Camera Obscura don’t have it as easy as you think people who make beautiful folk-pop music might. Firstly, there’s the problem of a second band named Camera Obscura. Granted the other lot are a load of rubbish, but there must be a limit to how many times they can tolerate saying “no, we are the other Camera Obscura” when someone asks why everyone speaks in such high terms about something that sounds like a cheese grater running against your brain.
Then there is trying to step out of the shadow of fellow Scots and occasional-producer-of-their-tracks Belle and Sebastian. The comparison is both a compliment and entirely warranted in their early work. But both have diverted away from that twee Scotpop sound of the late 1990s and have embraced different influences.
Camera Obscura have adopted a country and western sound, with bottlenecked guitar notes, slow and steady drum beats and the luscious voice of Tracyanne Campbell pouring out lyrics of love and loss. My Maudlin Career is their latest work and comes three years after their last album Let’s Get Out Of This Country. In truth the sound is little different, but that is no bad thing.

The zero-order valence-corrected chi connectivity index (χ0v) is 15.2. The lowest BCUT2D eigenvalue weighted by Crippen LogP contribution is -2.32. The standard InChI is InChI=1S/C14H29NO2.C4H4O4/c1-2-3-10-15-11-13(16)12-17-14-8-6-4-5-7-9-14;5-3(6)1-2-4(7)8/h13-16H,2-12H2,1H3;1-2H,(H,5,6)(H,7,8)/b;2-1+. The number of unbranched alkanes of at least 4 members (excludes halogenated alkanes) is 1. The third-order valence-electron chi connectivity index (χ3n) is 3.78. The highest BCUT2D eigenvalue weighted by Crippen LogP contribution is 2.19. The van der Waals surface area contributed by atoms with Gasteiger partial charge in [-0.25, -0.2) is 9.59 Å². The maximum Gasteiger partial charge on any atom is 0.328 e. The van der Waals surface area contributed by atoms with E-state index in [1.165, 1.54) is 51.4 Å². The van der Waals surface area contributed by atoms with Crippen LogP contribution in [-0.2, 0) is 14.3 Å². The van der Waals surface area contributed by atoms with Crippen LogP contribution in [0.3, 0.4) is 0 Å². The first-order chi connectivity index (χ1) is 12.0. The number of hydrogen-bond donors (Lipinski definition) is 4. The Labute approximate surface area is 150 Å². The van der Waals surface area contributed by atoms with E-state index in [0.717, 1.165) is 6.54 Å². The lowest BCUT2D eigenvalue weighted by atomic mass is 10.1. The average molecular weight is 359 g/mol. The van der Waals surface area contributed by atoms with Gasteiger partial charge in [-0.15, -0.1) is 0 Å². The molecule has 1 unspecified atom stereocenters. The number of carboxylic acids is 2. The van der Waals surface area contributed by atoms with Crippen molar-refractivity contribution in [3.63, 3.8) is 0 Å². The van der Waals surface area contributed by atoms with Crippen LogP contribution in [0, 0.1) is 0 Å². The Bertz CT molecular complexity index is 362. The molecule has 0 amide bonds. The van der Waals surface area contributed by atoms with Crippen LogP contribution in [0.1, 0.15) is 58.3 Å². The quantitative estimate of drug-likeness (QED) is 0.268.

Opening title, and most recent single, French Navy is a barn storming introduction. Tracyanne Campbell’s voice erupts while their archetypical strings drive hard. Tracks such as You Told a Lie and James demonstrate the band’s ability to construct songs that let you drift along while still captivating the attention.But the send off Honey in The Sun injects some jazz into the proceedings, while simultaneously echoing sounds of lolling in the summer in carefree times. The brass adds an extra dimension while the increase in tempo makes this a dance floor classic for any twee pop night out and is sure to be a holiday hit if they decide to follow up French Navy with this.
Fans will love the album, and those ensnared by the more mature sounds of Let’s Get Out…will continue the affair. Whether this bears enough of an individual mark to grab others is doubtful, but that lot can go listen to the other Camera Obscura and watch their ears melt.
Words: Peter Truman